40% of LMNX’s xMAP technology business comes from transplant diagnostics. This business is well-insulated according to our research. Another 40% comes from protein research. The final 20% from immunodiagnostics. This latter 60% of xMAP revs is up against some significant headwinds.

 

In protein research, LMNX’s xMAP must compete with superior next-generation sequencing and ultrasensitive protein research diagnostic equipment from SomaLogic and Olink - products that have the potential to eat into LMNX’s share over time.

 

In immunodiagnostics, xMAP technology faces a two-front attack. First, they stand to lose share in the large labs to technology like HOLX’s Panther Fusion.

 

Second, more tests are being brought back into hospital inpatient setting (and away from the large reference labs, partly because hospitals can bill Medicare and private insurance for these services as part of the hospital stay at a profit, all while improving patient outcomes).

 

While this latter trend represents potential revenue gains for LMNX’s VERIGENE panels, it will help BioFire’s FilmArray more and is a secular headwind for LMNX’s higher-margin xMAP revenues in immunodiagnostics. Note, on a May 2017 call, management said xMAP sales were roughly split 1/3rd for each of these three segments, before in 2018 saying the split was 40/40/20, suggesting immunodiagnostics business already experienced significant declines in '18.

Source: https://medium.com/genesis-program/navigating-the-diagnostics-market-9d4fd2ee8787

 

Flu season sets up for difficult comps

 

LMNX faces an upcoming difficult comp in Q119, where management warned gross margins would slip into “high 50s” due to integration headwinds from the acquired Millipore flow cytometry business. We believe this is not the whole story and margins could fair worse, if management’s aggressive target for its automated MDx S2A business fails to deliver.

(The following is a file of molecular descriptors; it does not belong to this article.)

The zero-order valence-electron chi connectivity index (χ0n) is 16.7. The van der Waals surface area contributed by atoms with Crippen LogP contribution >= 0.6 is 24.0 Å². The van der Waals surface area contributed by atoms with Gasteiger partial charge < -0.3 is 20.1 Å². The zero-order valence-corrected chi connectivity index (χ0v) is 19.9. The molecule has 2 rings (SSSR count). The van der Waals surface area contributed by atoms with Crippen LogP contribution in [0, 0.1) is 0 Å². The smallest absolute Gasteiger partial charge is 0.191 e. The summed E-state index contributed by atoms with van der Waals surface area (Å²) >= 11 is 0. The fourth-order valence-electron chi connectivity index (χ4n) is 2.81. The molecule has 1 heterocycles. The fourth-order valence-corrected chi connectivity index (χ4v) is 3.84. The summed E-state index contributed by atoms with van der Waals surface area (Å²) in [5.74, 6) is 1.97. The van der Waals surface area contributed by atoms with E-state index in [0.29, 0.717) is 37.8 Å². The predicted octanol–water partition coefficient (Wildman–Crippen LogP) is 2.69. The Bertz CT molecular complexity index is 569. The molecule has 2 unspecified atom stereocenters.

In Q119, LMNX must compare to a Q118 period where S2A assay revs were up +49% y/y (due to tough flu season lingering into March). Management is guiding to S2A sales of $20mm (and exiting 2019 at a $25mm quarterly run-rate). We see risk to this ramp trajectory in S2A VERIGENE sales, especially in light of the 2018-19 flu season thus far tracking well below that of 2017-18.

 

Early indications from CDC are that in first part of January 2019 flu tests by US clinical labs are down significantly y/y:



Loss of Labcorp relationship (Consensus estimates underestimate full revenue and margin impact):

 

In June ‘11, LMNX began diversifying  from its aging, core xMAP technology into faster-growing molecular diagnostics (MDx), purchasing Eragen Biosciences for ~2x revenue, or $34mm.

 

This acquisition included a portfolio of women’s health diagnostics for Labcorp. But Labcorp discontinued this $36mm of biz in summer of ‘18. In late ‘18, LMNX announced another $12mm loss – this time of its “Other Ancillary” product sales to Labcorp. These two items will create an incremental loss of $35mm of Labcorp revenue in FY19, leaving only $13mm in CF of Labcorp revs for FY20.

 

According to LMNX, “LabCorp orders for our CF products are expected to continue through at least the end of 2019.” We believe these sales are likely gone in ’20, given next generation sequencing technology that’s streamlining and reducing the error rate of CF testing. Similarly, LMNX’s sales of cystic fibrosis diagnostics to customers beyond just LH are also under fire for this same reasons.